Within the relationship, IPV/A greatly impacts how decisions are made regarding safer sex practices. The person on the receiving end of the violence is at a disadvantage because they are not in the position to access healthcare -- including HIV screenings -- without their abusive partner knowing. This lack of agency regarding healthcare access also prevents them from accessing biomedical interventions such as PrEP and PEP if they are negative; and treatment and care if they are living with HIV. We know that treatment adherence is one of the major indicators of living well with HIV; but it also reduces HIV transmissions. So, being able access healthcare is crucial. Persons on the receiving end of IPV/A are also limited in their ability to make decisions about whether there are condoms or other barrier methods used during sexual activities.

EVANS: You're for creating space for counseling psychology in HIV prevention, which maintains a focus on facilitating personal and interpersonal functioning across the lifespan. Why are you such a strong proponent of it?

HAILEY: As a counseling psychologist in training at Howard University, I believe that the training counseling psychologists receive provides them with the opportunity to research and truly understand HIV, and how it impacts the day-to-day functioning of individuals. This is particularly true as we attempt to figure out why gay and bisexual men are more at risk for HIV. A lot of the current conversation regarding HIV and risk-taking behavior is centered around epidemiological profiling; however, I think there is something more happening within the community -- specifically regarding how black gay and bisexual men relate to each other. Counseling psychology is the perfect field to help shed light on the issue.

EVANS: Let's talk about HIV prevention and care from a radical social justice perspective.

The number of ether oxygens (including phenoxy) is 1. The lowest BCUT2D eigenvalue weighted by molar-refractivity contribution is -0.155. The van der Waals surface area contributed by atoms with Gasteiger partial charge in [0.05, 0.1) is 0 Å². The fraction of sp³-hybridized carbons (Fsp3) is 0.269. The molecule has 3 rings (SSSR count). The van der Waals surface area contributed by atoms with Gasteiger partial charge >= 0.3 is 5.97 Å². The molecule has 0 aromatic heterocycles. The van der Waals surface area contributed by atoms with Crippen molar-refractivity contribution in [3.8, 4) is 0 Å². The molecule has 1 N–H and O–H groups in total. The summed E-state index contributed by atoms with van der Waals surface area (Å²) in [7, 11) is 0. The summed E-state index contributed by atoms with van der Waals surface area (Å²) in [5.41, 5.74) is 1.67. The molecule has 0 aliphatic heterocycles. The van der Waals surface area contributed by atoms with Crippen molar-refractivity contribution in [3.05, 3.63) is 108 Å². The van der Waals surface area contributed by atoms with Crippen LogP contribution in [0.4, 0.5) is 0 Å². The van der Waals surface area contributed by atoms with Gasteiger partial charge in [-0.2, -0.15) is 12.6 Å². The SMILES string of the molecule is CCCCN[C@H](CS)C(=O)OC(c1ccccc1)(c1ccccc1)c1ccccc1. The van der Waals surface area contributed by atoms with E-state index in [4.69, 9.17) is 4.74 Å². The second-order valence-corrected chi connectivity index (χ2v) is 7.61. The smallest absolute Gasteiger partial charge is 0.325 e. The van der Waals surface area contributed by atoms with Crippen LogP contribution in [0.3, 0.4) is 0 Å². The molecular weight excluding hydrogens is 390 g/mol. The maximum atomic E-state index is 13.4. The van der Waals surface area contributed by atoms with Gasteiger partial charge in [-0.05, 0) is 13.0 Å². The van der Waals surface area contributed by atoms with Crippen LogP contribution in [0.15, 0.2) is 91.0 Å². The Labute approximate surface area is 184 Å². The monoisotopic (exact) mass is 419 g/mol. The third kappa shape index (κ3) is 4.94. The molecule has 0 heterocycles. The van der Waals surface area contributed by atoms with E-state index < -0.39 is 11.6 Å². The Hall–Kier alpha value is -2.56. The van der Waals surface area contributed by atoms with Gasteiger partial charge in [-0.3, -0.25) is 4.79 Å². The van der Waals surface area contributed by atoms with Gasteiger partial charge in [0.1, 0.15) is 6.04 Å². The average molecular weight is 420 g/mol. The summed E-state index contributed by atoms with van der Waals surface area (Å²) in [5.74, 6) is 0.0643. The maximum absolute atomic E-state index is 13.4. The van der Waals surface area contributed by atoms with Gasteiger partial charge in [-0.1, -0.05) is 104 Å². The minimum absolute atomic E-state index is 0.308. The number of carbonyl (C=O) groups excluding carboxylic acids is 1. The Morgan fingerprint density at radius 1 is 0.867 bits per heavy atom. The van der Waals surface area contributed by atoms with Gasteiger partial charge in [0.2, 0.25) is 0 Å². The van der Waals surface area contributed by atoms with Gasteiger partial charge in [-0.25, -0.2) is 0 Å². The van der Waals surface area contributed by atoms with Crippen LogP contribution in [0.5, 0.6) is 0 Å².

HAILEY: We have to shift the power dynamics and get the voice of the community back to the forefront of the movement... and not just the few who are selected because they can recite whatever HIV dogma is currently in vogue. We have to make sure that those who are at the most risk are at the table and at the forefront of all advocacy initiations, and make sure the voice of those most marginalized and hidden aren't silenced because they don't look or speak in a way that is most palatable to us as professionals. We spend way too much time and energy attempting to groom people to speak and present in a way that makes us most comfortable that it often dilutes their message. People are the experts of their own lives, and when we attempt to shape or "clean-up" what our community is saying, we are taking away their voice and possibly overlooking a potential solution to the problem.

We have to challenge our systems and institutions if they are hurting the very people we are charged with helping. Yes, it may put some of us in the "hot seat" for a while... it may even challenge our job stability; however, we cannot continue to be a part of systems that further marginalize and/or disenfranchise people. We have to challenge our own systems and institutions that are paternalistic and that take a "we know what's best for you" approach. We have been doing that for way too long and that does not work!

Next up: Hailey discusses his very personal stake in this continuing struggle, what part of his work he finds the most challenging, and how his work is "food for the soul."